So it’s really about having a relationship with your dreamlife?
By entering into a relationship with your dreams you can develop a dialog with the unconscious mind, request specific guidance and access deep wells of wisdom. Which brings us back to where we started – the three states of Waking, Dreaming and Deep Sleep. The sacred syllable OM, or A-U-M, is the sound of the universe and it is the direct experience of transcendence, manifesting as inner radiance.
Breaking down A-U-M, the A is the waking state of consciousness, the M is the state of transcendent consciousness and the mediating or transitional sound in the middle is the U, which is the dream consciousness. So dreams mediate between our waking self and our transcendent self.
The mythologist Joseph Campbell tells the story of a conversation he had with Jung. Jung was hiking in Africa with some friends when they happened upon a group of indigenous people. The unfamiliarity led to a stand off in which each group seemed to be assessing what potential threat there might be. They had no way of communicating to each other. When each group relaxed and felt OK about the other a primitive basic communication arose and, according to Jung the sound he heard was OM… OM… OM.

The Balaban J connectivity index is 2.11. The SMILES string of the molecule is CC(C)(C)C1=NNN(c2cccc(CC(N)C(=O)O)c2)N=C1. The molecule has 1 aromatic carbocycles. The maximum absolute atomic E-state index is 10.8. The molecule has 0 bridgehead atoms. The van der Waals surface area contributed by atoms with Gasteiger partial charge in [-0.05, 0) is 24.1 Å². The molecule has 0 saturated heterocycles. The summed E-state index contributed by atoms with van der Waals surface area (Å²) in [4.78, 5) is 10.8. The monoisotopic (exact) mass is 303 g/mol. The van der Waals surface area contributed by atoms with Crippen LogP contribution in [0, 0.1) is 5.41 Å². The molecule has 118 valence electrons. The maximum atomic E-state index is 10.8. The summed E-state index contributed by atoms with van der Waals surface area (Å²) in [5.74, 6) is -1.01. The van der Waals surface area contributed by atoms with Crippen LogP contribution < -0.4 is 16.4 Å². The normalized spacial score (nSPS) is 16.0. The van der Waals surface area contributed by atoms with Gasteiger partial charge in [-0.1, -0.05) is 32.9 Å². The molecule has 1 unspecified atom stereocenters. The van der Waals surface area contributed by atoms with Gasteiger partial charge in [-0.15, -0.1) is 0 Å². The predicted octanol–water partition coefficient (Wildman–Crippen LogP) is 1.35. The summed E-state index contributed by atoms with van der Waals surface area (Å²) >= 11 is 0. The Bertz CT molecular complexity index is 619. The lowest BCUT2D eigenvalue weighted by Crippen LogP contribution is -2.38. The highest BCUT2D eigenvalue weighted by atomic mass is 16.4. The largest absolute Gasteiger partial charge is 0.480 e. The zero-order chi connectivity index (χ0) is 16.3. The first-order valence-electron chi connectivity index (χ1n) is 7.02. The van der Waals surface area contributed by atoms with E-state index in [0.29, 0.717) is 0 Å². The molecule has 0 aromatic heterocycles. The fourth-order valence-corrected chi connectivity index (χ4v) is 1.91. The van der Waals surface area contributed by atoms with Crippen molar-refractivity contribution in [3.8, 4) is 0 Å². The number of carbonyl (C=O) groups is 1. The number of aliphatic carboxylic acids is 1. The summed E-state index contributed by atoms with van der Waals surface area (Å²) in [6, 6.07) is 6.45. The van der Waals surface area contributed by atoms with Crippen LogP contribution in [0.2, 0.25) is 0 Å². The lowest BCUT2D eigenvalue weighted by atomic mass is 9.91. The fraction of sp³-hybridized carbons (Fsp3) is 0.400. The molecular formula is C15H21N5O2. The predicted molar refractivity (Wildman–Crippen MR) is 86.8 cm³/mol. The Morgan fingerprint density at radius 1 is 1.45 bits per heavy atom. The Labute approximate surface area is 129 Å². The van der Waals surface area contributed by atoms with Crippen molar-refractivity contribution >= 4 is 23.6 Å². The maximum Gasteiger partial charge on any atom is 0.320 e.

This seems to me to be a good metaphor for our relationship to the world of dreams. At first they are threatening because they’re unfamiliar. Then, as we develop a relationship to them we sense an underlying unity in them and also in our relationship to them. They are really a part of us, a kind of secret, lost part that we can re-own and finally possess which makes us richer in our soul life.
In our soul life rather than our ego life?
Each dream is a challenge to our sense of separation, to our ego-centered self. The dream encourages us to bridge the gap, open communication and resolve the differences between different parts of our selves. The result is an experience of inner unity that we radiate outwards in our waking lives.